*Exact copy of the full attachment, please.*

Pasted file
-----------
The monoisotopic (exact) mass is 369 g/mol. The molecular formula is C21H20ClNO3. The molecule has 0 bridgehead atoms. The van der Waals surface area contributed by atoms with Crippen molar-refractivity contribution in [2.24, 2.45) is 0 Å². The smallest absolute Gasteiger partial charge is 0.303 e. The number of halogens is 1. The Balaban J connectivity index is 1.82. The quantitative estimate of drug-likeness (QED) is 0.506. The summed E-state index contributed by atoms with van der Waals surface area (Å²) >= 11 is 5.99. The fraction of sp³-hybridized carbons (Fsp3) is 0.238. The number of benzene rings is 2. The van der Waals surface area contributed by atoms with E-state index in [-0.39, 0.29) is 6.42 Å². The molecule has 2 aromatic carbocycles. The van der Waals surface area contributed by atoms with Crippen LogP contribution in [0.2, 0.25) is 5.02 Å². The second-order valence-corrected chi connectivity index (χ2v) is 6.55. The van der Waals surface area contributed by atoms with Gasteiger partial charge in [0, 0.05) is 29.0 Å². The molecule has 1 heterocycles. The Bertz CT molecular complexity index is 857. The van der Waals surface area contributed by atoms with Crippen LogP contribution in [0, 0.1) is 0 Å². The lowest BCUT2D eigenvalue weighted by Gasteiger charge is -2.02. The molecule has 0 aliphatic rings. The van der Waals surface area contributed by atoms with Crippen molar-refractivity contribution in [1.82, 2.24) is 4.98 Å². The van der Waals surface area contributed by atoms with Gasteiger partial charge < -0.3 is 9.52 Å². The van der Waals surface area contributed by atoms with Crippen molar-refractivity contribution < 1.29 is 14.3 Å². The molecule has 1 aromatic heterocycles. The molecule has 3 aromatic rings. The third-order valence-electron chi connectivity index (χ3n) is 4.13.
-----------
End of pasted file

The monoisotopic (exact) mass is 369 g/mol. The molecular formula is C21H20ClNO3. The molecule has 0 bridgehead atoms. The van der Waals surface area contributed by atoms with Crippen molar-refractivity contribution in [2.24, 2.45) is 0 Å². The smallest absolute Gasteiger partial charge is 0.303 e. The number of halogens is 1. The Balaban J connectivity index is 1.82. The quantitative estimate of drug-likeness (QED) is 0.506. The summed E-state index contributed by atoms with van der Waals surface area (Å²) >= 11 is 5.99. The fraction of sp³-hybridized carbons (Fsp3) is 0.238. The number of benzene rings is 2. The van der Waals surface area contributed by atoms with E-state index in [-0.39, 0.29) is 6.42 Å². The molecule has 2 aromatic carbocycles. The van der Waals surface area contributed by atoms with Crippen LogP contribution in [0.2, 0.25) is 5.02 Å². The second-order valence-corrected chi connectivity index (χ2v) is 6.55. The van der Waals surface area contributed by atoms with Gasteiger partial charge in [0, 0.05) is 29.0 Å². The molecule has 1 heterocycles. The Bertz CT molecular complexity index is 857. The van der Waals surface area contributed by atoms with Crippen LogP contribution in [0, 0.1) is 0 Å². The lowest BCUT2D eigenvalue weighted by Gasteiger charge is -2.02. The molecule has 0 aliphatic rings. The van der Waals surface area contributed by atoms with Crippen molar-refractivity contribution in [1.82, 2.24) is 4.98 Å². The van der Waals surface area contributed by atoms with Gasteiger partial charge < -0.3 is 9.52 Å². The van der Waals surface area contributed by atoms with Crippen molar-refractivity contribution < 1.29 is 14.3 Å². The molecule has 1 aromatic heterocycles. The molecule has 3 aromatic rings. The third-order valence-electron chi connectivity index (χ3n) is 4.13.